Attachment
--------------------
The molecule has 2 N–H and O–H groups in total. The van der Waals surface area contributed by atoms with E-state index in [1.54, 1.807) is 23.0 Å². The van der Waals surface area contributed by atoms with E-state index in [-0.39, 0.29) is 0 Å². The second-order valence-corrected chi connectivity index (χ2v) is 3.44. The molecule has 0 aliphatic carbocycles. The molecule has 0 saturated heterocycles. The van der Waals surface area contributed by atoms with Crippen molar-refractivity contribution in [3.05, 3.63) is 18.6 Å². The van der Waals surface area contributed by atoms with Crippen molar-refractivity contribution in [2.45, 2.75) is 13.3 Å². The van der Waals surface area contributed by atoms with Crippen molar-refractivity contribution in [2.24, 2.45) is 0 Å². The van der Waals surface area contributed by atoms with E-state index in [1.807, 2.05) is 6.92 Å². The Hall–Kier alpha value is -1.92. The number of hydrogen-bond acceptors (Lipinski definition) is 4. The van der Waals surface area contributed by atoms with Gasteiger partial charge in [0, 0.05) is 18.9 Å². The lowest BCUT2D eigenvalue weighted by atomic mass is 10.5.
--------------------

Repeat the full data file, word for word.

The molecule has 2 N–H and O–H groups in total. The van der Waals surface area contributed by atoms with E-state index in [1.54, 1.807) is 23.0 Å². The van der Waals surface area contributed by atoms with E-state index in [-0.39, 0.29) is 0 Å². The second-order valence-corrected chi connectivity index (χ2v) is 3.44. The molecule has 0 aliphatic carbocycles. The molecule has 0 saturated heterocycles. The van der Waals surface area contributed by atoms with Crippen molar-refractivity contribution in [3.05, 3.63) is 18.6 Å². The van der Waals surface area contributed by atoms with Crippen molar-refractivity contribution in [2.45, 2.75) is 13.3 Å². The van der Waals surface area contributed by atoms with Crippen molar-refractivity contribution in [2.24, 2.45) is 0 Å². The van der Waals surface area contributed by atoms with E-state index in [1.807, 2.05) is 6.92 Å². The Hall–Kier alpha value is -1.92. The number of hydrogen-bond acceptors (Lipinski definition) is 4. The van der Waals surface area contributed by atoms with Gasteiger partial charge in [0, 0.05) is 18.9 Å². The lowest BCUT2D eigenvalue weighted by atomic mass is 10.5.